December 14 – Tycho Brahe

Tycho Brahe was born today in 1546 in Denmark. As the child of a wealthy family (he was born in a castle) he was well placed to receive a good education, and took up astronomy while studying law.

Tycho Brahe wearing the Order of the Elephant (and the Moustache of the Walrus)

Tycho Brahe wearing the Order of the Elephant (and the Moustache of the Walrus)

Tycho made several leaps of the imagination, including the development of his own model of the solar system, which he nearly got right. He correctly deduced that the Moon orbits the Earth, and that the planets orbit the Sun. unfortunately he also decided that the Sun must orbit the earth; an easy mistake to make I suppose at that time, if you spend your entire life seeing it cross the sky thousands of times in front of your very eyes.

Tycho was also the first person to decide that novae (they weren’t called that at the time) originated further away than the Moon. The popular view was that the stars were fixed and unchanging, and anything that appeared in the sky had  to be closer than them. But Tycho noticed that a bright new star in Cassiopeia (now called SN1572) did not move against the background stars, and so must be farther away than all the objects that did. It sounds fairly reasonable to us, but in the 16th century the night sky was anything but obvious.


2009 – Launch of the Wide-field Infrared Survey Explorer (WISE) by NASA, on a mission  to map 99% of the sky. So far, it has found more than 33,000 asteroids and comets, over 200 Near-Earth Asteroids (including 43 potentially hazardous ones), the most luminous galaxy in the known universe, and numerous brown dwarfs.


2013  –  the Chinese Chang’E 3 mission lands on the Moon.

The Chang'E Lunar Lander, imaged by the Yutu rover (image: China National Space Administration)

The Chang’E Lunar Lander, imaged by the Yutu rover (image: China National Space Administration)

 


 

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October 24 – Ariel and Umbriel

We have a double-header today.  Two moons of Uranus, Ariel and Umbriel, were discovered on October 24th 1851 by Bolton-born William Lassell, brewer and keen amateur astronomer, who was in the fortunate position of being able to use his not inconsiderable wealth to fund the construction of impressive telescopes.

Let’s take a quick look at Ariel first, a reasonably large moon of just over 579 km radius, orbiting its parent at a distance of about 190,000 km.  It travels at a fantastic pace, completing an orbit of the vast planet below it in two and a half Earth days.

Ariel viewed from Voyager 2 (image credit: NASA)

Ariel viewed from Voyager 2 (image credit: NASA)

Of all the moons of Uranus, the surface of Ariel appears to be the youngest, evidenced by the lack of older, larger impact craters, and the presence of recent geologic activity.  It is also the brightest of the large Uranian moons, and is tidally locked (keeps the same face to the planet at all times).  Ariel has only been visited up close and personal by one mission, Voyager 2, and as far as I know there are no plans to make a return journey just yet.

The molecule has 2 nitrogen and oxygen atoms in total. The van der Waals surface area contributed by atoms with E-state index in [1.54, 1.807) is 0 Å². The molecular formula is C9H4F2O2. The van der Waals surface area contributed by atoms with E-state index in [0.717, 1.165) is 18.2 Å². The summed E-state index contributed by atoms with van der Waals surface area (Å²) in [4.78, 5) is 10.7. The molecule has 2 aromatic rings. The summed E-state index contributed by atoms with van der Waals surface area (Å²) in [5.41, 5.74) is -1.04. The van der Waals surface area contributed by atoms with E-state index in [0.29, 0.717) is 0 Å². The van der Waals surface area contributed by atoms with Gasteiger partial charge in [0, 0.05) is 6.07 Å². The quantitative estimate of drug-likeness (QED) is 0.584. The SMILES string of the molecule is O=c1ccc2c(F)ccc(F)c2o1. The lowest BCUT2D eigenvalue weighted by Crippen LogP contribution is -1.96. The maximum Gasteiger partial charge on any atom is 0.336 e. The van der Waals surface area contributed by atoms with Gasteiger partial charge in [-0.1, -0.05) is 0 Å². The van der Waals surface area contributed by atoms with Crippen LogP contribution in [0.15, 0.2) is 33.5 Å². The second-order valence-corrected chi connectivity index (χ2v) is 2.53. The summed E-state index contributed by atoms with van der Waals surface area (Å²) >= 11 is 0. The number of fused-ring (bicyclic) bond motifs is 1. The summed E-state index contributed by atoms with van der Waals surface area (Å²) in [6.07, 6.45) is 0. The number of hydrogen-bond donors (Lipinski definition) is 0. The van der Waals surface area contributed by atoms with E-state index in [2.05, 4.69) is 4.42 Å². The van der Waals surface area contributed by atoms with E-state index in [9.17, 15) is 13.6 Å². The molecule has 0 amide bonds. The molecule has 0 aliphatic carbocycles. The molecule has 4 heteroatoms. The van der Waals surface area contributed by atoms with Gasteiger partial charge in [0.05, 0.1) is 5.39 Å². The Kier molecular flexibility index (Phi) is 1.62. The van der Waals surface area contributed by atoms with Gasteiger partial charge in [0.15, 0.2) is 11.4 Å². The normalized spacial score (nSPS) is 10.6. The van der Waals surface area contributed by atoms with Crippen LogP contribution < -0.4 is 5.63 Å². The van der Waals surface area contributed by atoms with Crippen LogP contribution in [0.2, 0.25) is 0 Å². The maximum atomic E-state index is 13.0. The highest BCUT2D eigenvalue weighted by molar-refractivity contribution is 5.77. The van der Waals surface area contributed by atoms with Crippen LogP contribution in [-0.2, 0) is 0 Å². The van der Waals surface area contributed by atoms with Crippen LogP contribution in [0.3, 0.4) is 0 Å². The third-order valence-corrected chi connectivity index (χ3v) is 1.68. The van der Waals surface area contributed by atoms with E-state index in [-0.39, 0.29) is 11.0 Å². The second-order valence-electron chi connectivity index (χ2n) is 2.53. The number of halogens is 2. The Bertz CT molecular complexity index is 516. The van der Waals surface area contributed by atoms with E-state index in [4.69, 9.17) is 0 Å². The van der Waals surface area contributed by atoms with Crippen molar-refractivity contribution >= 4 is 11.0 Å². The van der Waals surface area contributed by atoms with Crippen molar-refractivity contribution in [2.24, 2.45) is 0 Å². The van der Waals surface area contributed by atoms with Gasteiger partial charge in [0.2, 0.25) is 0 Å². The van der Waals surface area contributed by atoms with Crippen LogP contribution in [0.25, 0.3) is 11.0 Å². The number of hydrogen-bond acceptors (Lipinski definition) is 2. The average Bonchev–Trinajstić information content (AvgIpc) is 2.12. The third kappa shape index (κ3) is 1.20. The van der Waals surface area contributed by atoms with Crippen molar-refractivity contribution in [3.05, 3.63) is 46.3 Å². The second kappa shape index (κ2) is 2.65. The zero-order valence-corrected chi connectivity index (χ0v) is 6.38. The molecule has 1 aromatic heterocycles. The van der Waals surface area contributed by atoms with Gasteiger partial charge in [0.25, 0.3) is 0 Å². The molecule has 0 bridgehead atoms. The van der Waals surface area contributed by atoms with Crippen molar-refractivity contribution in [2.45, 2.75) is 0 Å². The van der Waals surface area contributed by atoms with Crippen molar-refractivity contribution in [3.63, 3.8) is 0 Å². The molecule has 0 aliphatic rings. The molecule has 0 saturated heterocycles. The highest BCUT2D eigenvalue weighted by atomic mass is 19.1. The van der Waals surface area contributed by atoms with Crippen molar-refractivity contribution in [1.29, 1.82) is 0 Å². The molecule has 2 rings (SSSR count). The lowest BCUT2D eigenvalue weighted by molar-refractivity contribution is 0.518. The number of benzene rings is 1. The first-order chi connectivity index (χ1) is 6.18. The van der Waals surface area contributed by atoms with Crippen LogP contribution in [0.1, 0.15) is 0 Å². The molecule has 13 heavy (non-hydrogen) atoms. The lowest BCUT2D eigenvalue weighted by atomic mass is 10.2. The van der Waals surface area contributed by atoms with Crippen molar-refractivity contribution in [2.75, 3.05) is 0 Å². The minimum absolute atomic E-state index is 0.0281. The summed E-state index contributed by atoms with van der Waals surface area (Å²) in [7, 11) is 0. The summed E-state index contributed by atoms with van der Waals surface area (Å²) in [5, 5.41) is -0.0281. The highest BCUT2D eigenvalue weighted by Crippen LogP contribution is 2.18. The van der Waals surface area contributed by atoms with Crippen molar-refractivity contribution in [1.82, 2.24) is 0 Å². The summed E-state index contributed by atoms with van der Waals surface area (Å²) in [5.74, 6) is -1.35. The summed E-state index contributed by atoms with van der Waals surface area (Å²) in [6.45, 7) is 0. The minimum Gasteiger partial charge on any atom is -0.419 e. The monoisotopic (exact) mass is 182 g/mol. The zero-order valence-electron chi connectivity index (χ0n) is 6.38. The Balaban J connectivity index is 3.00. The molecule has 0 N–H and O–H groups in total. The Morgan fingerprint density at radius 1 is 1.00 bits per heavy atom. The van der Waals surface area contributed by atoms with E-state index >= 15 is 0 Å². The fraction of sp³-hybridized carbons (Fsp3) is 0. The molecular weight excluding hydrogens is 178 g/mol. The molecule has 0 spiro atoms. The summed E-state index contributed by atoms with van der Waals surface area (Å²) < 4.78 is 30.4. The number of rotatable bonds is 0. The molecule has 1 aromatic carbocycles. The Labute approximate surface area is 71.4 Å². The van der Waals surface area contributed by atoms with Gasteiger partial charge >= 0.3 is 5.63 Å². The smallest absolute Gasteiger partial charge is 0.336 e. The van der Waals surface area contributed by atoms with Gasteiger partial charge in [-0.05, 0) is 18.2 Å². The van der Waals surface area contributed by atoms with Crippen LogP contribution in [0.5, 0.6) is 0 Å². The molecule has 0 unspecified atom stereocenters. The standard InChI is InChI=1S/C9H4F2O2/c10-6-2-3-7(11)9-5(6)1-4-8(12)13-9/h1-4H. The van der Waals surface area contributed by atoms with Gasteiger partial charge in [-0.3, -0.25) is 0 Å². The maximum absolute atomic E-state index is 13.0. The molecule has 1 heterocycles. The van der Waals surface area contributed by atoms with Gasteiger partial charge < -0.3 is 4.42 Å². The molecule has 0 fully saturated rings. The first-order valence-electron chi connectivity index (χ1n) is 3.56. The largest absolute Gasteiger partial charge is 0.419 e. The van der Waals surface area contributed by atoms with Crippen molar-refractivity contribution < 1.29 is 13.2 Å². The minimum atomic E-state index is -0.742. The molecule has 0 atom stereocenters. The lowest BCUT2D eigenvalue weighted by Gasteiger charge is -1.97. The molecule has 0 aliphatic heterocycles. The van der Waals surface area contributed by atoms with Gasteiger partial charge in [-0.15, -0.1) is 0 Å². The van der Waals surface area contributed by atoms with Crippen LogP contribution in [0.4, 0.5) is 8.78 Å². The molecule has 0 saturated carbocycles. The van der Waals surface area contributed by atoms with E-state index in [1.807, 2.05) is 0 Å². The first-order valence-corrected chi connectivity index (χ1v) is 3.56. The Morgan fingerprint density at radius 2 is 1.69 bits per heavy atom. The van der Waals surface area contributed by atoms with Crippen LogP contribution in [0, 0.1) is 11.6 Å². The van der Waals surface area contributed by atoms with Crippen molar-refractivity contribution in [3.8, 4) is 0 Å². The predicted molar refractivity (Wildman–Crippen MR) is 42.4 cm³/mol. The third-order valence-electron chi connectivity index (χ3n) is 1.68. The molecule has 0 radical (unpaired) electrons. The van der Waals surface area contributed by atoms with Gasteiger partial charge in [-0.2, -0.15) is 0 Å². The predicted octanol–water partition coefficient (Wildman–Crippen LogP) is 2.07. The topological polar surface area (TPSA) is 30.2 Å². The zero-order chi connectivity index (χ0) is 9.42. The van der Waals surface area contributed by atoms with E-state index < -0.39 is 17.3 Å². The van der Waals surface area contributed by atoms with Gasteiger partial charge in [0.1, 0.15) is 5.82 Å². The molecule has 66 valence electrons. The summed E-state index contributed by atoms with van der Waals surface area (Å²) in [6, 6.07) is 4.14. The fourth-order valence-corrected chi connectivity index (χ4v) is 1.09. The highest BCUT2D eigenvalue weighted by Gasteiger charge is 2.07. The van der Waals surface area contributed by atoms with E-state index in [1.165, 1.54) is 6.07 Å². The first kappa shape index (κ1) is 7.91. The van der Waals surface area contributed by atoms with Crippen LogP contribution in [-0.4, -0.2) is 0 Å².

If you’ discover a moon of Uranus you have two choices from which to choose a suitable name: Alexander Pope’s The Rape of the Lock, or the plays of William Shakespeare.  At the sugestion of Lassell, Ariel was chosen by Sir John Herschel, son of Sir William Herschel, the discoverer of Uranus.  It’s a good choice, as it falls into both categories.

Now we move outwards slightly to Umbriel, which gets its name from that of a sprite in Pope’s narrative poem.  It too was chosen by John Herschel.

View of Umbriel from Voyager 2, 1986 (image credit: NASA)

View of Umbriel from Voyager 2, 1986 (image credit: NASA)

Umbriel is the third farthest major moon from Uranus (Ariel is the second), and is the darkest of the major Uranian satellites.  We don’t yet know why Umbriel is so much darker than similarly sized bodies in orbit around Uranus, but I’m sure somebody’s working on it somewhere.  With a radius of 584 km, it is only slightly larger than Ariel, and, like it’s neighbour, it’s no slouch, travelling at the impressive rate of 16,800 km/hour, meaning a year on Umbriel takes about four and a half Earth days.

For, that sad moment, when the Sylphs withdrew
And Ariel weeping from Belinda flew,
Umbriel, a dusky, melancholy sprite,
As ever sully’d the fair face of light,
Down to the central earth, his proper scene,  
Repair’d to search the gloomy Cave of Spleen.

(The Rape of the Lock, Alexander Pope, 1714)


1601   –   Death of the Danish astronomer, Tycho Brahe, whose use of the title De Nova Stella to announce the supernova of 1572 led to the word nova being applied to all such phenomena.


1890   –   First meeting of the British Astronomical Association at the Hall of the Society of Arts in London. Unlike the already established Royal Astronomical Society, the BAA was open to female members, and even allowed them onto its council. One can only speculate of course, but I assume the RAS had somehow decided that night vision was improved by ownership of testicles.


1964   –   Launch of Kosmos 49 (DS-MG 2) to test orientation systems and study the magnetosphere.  The launch was from the Kapustin Yar site near Volgograd (previously known as Stalingrad). The mission was a short one, and the satellite’s orbit decayed on August21st the year after launch.


2004   –   Discovery of Saturn’s extremely tiny moon, Polydeuces by the Cassini Imaging Science team.